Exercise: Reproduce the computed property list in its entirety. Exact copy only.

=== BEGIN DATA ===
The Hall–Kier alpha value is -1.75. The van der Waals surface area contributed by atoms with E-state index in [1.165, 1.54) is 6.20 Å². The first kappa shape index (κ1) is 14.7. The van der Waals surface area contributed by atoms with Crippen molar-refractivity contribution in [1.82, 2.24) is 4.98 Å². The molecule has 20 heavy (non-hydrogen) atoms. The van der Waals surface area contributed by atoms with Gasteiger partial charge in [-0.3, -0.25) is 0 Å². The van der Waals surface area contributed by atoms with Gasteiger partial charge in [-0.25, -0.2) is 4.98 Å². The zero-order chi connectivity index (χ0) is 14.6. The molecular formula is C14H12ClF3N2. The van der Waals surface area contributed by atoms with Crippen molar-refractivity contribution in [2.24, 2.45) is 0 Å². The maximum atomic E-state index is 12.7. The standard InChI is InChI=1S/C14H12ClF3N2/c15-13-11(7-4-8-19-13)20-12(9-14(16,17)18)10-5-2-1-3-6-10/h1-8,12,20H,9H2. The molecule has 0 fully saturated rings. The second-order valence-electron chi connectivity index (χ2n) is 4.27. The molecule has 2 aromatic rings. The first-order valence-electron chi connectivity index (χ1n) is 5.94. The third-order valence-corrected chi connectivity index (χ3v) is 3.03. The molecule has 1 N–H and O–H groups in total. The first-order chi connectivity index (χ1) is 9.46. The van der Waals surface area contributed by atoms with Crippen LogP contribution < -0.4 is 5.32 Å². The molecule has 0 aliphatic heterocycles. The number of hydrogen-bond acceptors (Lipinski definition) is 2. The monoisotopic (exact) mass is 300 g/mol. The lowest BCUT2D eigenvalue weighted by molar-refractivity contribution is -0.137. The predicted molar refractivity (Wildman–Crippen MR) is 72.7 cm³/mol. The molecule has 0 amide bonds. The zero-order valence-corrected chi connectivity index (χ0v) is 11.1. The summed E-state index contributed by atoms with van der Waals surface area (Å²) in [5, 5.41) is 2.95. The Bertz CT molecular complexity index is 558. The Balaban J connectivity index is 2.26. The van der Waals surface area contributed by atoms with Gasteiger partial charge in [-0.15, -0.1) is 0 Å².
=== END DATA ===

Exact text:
The Hall–Kier alpha value is -1.75. The van der Waals surface area contributed by atoms with E-state index in [1.165, 1.54) is 6.20 Å². The first kappa shape index (κ1) is 14.7. The van der Waals surface area contributed by atoms with Crippen molar-refractivity contribution in [1.82, 2.24) is 4.98 Å². The molecule has 20 heavy (non-hydrogen) atoms. The van der Waals surface area contributed by atoms with Gasteiger partial charge in [-0.3, -0.25) is 0 Å². The van der Waals surface area contributed by atoms with Gasteiger partial charge in [-0.25, -0.2) is 4.98 Å². The zero-order chi connectivity index (χ0) is 14.6. The molecular formula is C14H12ClF3N2. The van der Waals surface area contributed by atoms with Crippen molar-refractivity contribution in [2.24, 2.45) is 0 Å². The maximum atomic E-state index is 12.7. The standard InChI is InChI=1S/C14H12ClF3N2/c15-13-11(7-4-8-19-13)20-12(9-14(16,17)18)10-5-2-1-3-6-10/h1-8,12,20H,9H2. The molecule has 0 fully saturated rings. The second-order valence-electron chi connectivity index (χ2n) is 4.27. The molecule has 2 aromatic rings. The first-order valence-electron chi connectivity index (χ1n) is 5.94. The third-order valence-corrected chi connectivity index (χ3v) is 3.03. The molecule has 1 N–H and O–H groups in total. The first-order chi connectivity index (χ1) is 9.46. The van der Waals surface area contributed by atoms with Crippen LogP contribution < -0.4 is 5.32 Å². The molecule has 0 aliphatic heterocycles. The number of hydrogen-bond acceptors (Lipinski definition) is 2. The monoisotopic (exact) mass is 300 g/mol. The lowest BCUT2D eigenvalue weighted by molar-refractivity contribution is -0.137. The predicted molar refractivity (Wildman–Crippen MR) is 72.7 cm³/mol. The molecule has 0 amide bonds. The zero-order valence-corrected chi connectivity index (χ0v) is 11.1. The summed E-state index contributed by atoms with van der Waals surface area (Å²) in [5, 5.41) is 2.95. The Bertz CT molecular complexity index is 558. The Balaban J connectivity index is 2.26. The van der Waals surface area contributed by atoms with Gasteiger partial charge in [-0.15, -0.1) is 0 Å².